Tucked away in the press release that came with “The LA Sessions” is this passage: “Susan does not lay down at the bar or let herself languish in a cheap motel room. She always has her car parked in front of the door and knows and understands that the road has no end. Life is a road movie.”
It is surely one of the great pieces of prose to describe a record, and yet, when you listen to the four songs on the EP, it is entirely accurate.
There is something cinematic contained within its boundaries, something mystical, something intangible that suggests if you peel away the veneer of the surface, there is a very bleak heart beneath.
Back in December 2019, Susan Santos took herself to LA to record with Fabrizio Grossi (Supersonic Blues Machine) and Tony Morra on Drums (Carrie Underwood and Taylor Swift) and ever since the idea that cowboys could ride steel horses first entered my head as a boy, there has something about the widescreen barren wastes that has inspired me. It evidently does on “Dirty Money” here too, given the raw nature that a trio always seems to have.
The guitar work of Santos is superb too. The way she effortlessly switches to something darker, as “Somebody To Love” lurks in the shadows. It does, if I may say, seem that lust and not love drives this.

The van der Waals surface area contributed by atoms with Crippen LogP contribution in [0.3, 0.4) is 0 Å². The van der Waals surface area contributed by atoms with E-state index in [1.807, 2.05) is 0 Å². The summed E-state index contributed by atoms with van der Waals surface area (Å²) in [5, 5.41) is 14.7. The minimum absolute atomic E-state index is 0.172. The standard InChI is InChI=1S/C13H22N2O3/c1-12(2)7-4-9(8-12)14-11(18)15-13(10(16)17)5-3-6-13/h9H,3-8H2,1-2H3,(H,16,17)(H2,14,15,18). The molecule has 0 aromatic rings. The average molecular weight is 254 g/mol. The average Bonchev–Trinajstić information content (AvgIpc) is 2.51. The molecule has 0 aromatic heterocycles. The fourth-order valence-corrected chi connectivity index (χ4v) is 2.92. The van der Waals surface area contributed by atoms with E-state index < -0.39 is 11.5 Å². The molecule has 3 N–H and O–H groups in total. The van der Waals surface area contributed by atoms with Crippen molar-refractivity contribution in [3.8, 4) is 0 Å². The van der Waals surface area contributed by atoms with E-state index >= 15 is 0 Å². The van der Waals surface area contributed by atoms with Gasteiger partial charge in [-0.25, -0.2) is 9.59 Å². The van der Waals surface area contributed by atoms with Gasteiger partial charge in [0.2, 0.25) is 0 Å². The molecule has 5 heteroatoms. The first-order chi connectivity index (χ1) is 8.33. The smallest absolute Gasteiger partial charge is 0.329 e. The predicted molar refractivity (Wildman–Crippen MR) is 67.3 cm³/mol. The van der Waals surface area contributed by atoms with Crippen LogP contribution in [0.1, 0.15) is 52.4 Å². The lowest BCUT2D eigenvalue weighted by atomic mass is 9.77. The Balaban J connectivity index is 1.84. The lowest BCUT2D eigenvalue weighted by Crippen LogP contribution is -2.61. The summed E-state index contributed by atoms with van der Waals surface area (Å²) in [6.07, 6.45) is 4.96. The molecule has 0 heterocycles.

“Fever” swings with some trademark funky bass from Grossi, and there is an urgency in its grooves together with something just a little primal too.
The last of the quartet is yet another masterclass in what modern blues can do. It beats to a rock pulse, but the guitar work is pure. “The Devil take me tonight,” she sings, and you do wonder if Satan knows what he’s up against here.
Three piece bands are so often incredibly well balanced, with no extraneous stuff – and so it is here. And if four track singles always get me nostalgic for the glory days of the format when all my favourite mid to late 90s bands would often save their best stuff for such endeavours, then Susan Santos certainly ticks that box.
However, “The LA Sessions” is trip to the Wild West that is not about nostalgia, but instead adding another high-point to a career that has been full of them.